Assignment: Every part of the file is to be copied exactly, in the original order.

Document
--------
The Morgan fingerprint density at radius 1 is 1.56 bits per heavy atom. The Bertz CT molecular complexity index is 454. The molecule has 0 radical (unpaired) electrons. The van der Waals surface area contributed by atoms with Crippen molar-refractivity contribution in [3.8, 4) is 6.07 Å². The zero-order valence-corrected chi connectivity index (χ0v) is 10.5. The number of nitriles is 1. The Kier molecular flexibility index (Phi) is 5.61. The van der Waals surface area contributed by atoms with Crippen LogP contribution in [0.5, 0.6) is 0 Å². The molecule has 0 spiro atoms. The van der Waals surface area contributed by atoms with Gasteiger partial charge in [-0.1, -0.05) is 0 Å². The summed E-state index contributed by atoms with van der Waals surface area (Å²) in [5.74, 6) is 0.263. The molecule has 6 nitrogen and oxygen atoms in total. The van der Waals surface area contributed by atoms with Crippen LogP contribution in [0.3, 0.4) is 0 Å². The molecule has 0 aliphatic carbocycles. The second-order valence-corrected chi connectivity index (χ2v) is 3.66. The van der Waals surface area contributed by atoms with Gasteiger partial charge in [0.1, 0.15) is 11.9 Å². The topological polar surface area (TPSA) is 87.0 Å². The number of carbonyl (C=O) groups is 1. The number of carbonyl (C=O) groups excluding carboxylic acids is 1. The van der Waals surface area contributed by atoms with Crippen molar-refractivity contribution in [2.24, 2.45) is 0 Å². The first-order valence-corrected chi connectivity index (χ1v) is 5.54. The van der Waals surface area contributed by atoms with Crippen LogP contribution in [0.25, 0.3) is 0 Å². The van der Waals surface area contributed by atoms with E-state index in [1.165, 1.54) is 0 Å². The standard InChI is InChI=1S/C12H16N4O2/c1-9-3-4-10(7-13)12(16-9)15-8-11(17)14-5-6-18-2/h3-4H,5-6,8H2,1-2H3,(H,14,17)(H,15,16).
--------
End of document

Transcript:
The Morgan fingerprint density at radius 1 is 1.56 bits per heavy atom. The Bertz CT molecular complexity index is 454. The molecule has 0 radical (unpaired) electrons. The van der Waals surface area contributed by atoms with Crippen molar-refractivity contribution in [3.8, 4) is 6.07 Å². The zero-order valence-corrected chi connectivity index (χ0v) is 10.5. The number of nitriles is 1. The Kier molecular flexibility index (Phi) is 5.61. The van der Waals surface area contributed by atoms with Crippen LogP contribution in [0.5, 0.6) is 0 Å². The molecule has 0 spiro atoms. The van der Waals surface area contributed by atoms with Gasteiger partial charge in [-0.1, -0.05) is 0 Å². The summed E-state index contributed by atoms with van der Waals surface area (Å²) in [5.74, 6) is 0.263. The molecule has 6 nitrogen and oxygen atoms in total. The van der Waals surface area contributed by atoms with Crippen LogP contribution in [0.3, 0.4) is 0 Å². The molecule has 0 aliphatic carbocycles. The second-order valence-corrected chi connectivity index (χ2v) is 3.66. The van der Waals surface area contributed by atoms with Gasteiger partial charge in [0.1, 0.15) is 11.9 Å². The topological polar surface area (TPSA) is 87.0 Å². The number of carbonyl (C=O) groups is 1. The number of carbonyl (C=O) groups excluding carboxylic acids is 1. The van der Waals surface area contributed by atoms with Crippen molar-refractivity contribution in [2.24, 2.45) is 0 Å². The first-order valence-corrected chi connectivity index (χ1v) is 5.54. The van der Waals surface area contributed by atoms with Crippen LogP contribution in [0.25, 0.3) is 0 Å². The van der Waals surface area contributed by atoms with E-state index in [1.165, 1.54) is 0 Å². The standard InChI is InChI=1S/C12H16N4O2/c1-9-3-4-10(7-13)12(16-9)15-8-11(17)14-5-6-18-2/h3-4H,5-6,8H2,1-2H3,(H,14,17)(H,15,16).